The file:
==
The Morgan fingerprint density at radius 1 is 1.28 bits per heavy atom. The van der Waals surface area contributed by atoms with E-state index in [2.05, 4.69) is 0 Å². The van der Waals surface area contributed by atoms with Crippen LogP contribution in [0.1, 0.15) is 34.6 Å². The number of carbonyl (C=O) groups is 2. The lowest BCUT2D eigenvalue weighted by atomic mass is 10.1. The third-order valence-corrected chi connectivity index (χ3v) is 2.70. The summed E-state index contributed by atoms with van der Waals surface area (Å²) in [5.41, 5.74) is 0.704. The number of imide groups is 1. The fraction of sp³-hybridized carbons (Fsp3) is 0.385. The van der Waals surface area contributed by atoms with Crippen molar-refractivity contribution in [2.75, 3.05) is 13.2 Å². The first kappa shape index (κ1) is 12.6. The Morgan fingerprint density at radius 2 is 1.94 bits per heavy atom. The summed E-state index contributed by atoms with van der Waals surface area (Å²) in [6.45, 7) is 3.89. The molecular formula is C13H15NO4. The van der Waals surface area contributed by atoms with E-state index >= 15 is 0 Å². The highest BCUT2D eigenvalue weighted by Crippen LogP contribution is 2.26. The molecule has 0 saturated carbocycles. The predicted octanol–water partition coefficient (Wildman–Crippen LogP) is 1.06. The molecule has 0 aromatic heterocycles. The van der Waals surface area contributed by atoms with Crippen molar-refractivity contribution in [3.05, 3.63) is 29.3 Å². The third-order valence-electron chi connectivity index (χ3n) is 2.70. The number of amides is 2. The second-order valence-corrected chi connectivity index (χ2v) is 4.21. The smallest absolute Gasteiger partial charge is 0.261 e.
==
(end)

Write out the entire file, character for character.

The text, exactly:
The Morgan fingerprint density at radius 1 is 1.28 bits per heavy atom. The van der Waals surface area contributed by atoms with E-state index in [2.05, 4.69) is 0 Å². The van der Waals surface area contributed by atoms with Crippen LogP contribution in [0.1, 0.15) is 34.6 Å². The number of carbonyl (C=O) groups is 2. The lowest BCUT2D eigenvalue weighted by atomic mass is 10.1. The third-order valence-corrected chi connectivity index (χ3v) is 2.70. The summed E-state index contributed by atoms with van der Waals surface area (Å²) in [5.41, 5.74) is 0.704. The number of imide groups is 1. The fraction of sp³-hybridized carbons (Fsp3) is 0.385. The van der Waals surface area contributed by atoms with Crippen molar-refractivity contribution in [2.75, 3.05) is 13.2 Å². The first kappa shape index (κ1) is 12.6. The Morgan fingerprint density at radius 2 is 1.94 bits per heavy atom. The summed E-state index contributed by atoms with van der Waals surface area (Å²) in [6.45, 7) is 3.89. The molecular formula is C13H15NO4. The van der Waals surface area contributed by atoms with E-state index >= 15 is 0 Å². The highest BCUT2D eigenvalue weighted by Crippen LogP contribution is 2.26. The molecule has 0 saturated carbocycles. The predicted octanol–water partition coefficient (Wildman–Crippen LogP) is 1.06. The molecule has 0 aromatic heterocycles. The van der Waals surface area contributed by atoms with Crippen molar-refractivity contribution in [3.05, 3.63) is 29.3 Å². The third-order valence-electron chi connectivity index (χ3n) is 2.70. The number of amides is 2. The second-order valence-corrected chi connectivity index (χ2v) is 4.21. The smallest absolute Gasteiger partial charge is 0.261 e.